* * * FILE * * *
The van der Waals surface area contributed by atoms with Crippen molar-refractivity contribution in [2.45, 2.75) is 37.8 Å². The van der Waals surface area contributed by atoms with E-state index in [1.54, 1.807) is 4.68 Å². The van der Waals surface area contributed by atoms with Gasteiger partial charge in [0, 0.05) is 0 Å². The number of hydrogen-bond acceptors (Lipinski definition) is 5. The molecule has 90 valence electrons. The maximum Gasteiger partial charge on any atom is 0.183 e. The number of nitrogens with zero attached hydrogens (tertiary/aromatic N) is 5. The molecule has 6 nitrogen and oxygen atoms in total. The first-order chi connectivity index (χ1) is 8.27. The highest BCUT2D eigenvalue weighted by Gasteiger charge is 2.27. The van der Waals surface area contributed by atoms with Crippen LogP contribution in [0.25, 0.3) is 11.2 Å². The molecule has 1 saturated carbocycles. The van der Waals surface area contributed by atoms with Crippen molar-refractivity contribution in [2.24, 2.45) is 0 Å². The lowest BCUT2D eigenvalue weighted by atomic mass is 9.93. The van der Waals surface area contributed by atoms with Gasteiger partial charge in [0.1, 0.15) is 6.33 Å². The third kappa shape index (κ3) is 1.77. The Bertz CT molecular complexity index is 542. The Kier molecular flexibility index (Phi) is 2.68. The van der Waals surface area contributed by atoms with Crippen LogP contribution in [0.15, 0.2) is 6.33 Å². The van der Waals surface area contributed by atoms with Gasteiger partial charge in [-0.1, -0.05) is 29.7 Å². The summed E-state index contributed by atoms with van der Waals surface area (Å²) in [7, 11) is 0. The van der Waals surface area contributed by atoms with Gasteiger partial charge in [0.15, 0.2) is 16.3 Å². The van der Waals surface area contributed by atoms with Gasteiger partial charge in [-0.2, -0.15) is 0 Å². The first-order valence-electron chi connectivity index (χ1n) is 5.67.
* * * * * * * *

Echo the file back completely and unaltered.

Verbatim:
The van der Waals surface area contributed by atoms with Crippen molar-refractivity contribution in [2.45, 2.75) is 37.8 Å². The van der Waals surface area contributed by atoms with E-state index in [1.54, 1.807) is 4.68 Å². The van der Waals surface area contributed by atoms with Gasteiger partial charge in [0, 0.05) is 0 Å². The number of hydrogen-bond acceptors (Lipinski definition) is 5. The molecule has 90 valence electrons. The maximum Gasteiger partial charge on any atom is 0.183 e. The number of nitrogens with zero attached hydrogens (tertiary/aromatic N) is 5. The molecule has 6 nitrogen and oxygen atoms in total. The first-order chi connectivity index (χ1) is 8.27. The highest BCUT2D eigenvalue weighted by Gasteiger charge is 2.27. The van der Waals surface area contributed by atoms with Crippen LogP contribution in [0.25, 0.3) is 11.2 Å². The molecule has 1 saturated carbocycles. The van der Waals surface area contributed by atoms with Crippen molar-refractivity contribution in [2.24, 2.45) is 0 Å². The lowest BCUT2D eigenvalue weighted by atomic mass is 9.93. The van der Waals surface area contributed by atoms with Gasteiger partial charge in [0.1, 0.15) is 6.33 Å². The third kappa shape index (κ3) is 1.77. The Bertz CT molecular complexity index is 542. The Kier molecular flexibility index (Phi) is 2.68. The van der Waals surface area contributed by atoms with Crippen LogP contribution in [0.15, 0.2) is 6.33 Å². The van der Waals surface area contributed by atoms with Gasteiger partial charge in [-0.1, -0.05) is 29.7 Å². The summed E-state index contributed by atoms with van der Waals surface area (Å²) in [7, 11) is 0. The van der Waals surface area contributed by atoms with Gasteiger partial charge in [0.15, 0.2) is 16.3 Å². The van der Waals surface area contributed by atoms with Gasteiger partial charge in [-0.2, -0.15) is 0 Å². The first-order valence-electron chi connectivity index (χ1n) is 5.67.